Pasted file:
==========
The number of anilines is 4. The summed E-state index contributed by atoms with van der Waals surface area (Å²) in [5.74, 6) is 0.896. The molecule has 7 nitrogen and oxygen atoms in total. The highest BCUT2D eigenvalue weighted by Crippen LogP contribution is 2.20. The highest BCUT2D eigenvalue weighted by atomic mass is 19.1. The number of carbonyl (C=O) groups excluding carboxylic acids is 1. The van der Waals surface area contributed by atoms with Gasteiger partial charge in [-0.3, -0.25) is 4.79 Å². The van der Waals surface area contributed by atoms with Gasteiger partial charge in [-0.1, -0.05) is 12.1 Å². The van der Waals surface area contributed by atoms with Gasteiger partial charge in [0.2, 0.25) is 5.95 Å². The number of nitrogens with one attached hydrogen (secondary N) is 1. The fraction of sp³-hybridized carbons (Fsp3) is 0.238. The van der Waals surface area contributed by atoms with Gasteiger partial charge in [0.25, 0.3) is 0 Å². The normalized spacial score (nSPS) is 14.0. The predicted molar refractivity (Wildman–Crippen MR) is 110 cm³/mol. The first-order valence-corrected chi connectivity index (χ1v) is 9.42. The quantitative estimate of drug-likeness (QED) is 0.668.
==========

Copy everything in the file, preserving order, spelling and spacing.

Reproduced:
The number of anilines is 4. The summed E-state index contributed by atoms with van der Waals surface area (Å²) in [5.74, 6) is 0.896. The molecule has 7 nitrogen and oxygen atoms in total. The highest BCUT2D eigenvalue weighted by Crippen LogP contribution is 2.20. The highest BCUT2D eigenvalue weighted by atomic mass is 19.1. The number of carbonyl (C=O) groups excluding carboxylic acids is 1. The van der Waals surface area contributed by atoms with Gasteiger partial charge in [-0.3, -0.25) is 4.79 Å². The van der Waals surface area contributed by atoms with Gasteiger partial charge in [-0.1, -0.05) is 12.1 Å². The van der Waals surface area contributed by atoms with Gasteiger partial charge in [0.2, 0.25) is 5.95 Å². The number of nitrogens with one attached hydrogen (secondary N) is 1. The fraction of sp³-hybridized carbons (Fsp3) is 0.238. The van der Waals surface area contributed by atoms with Gasteiger partial charge in [0.25, 0.3) is 0 Å². The normalized spacial score (nSPS) is 14.0. The predicted molar refractivity (Wildman–Crippen MR) is 110 cm³/mol. The first-order valence-corrected chi connectivity index (χ1v) is 9.42. The quantitative estimate of drug-likeness (QED) is 0.668.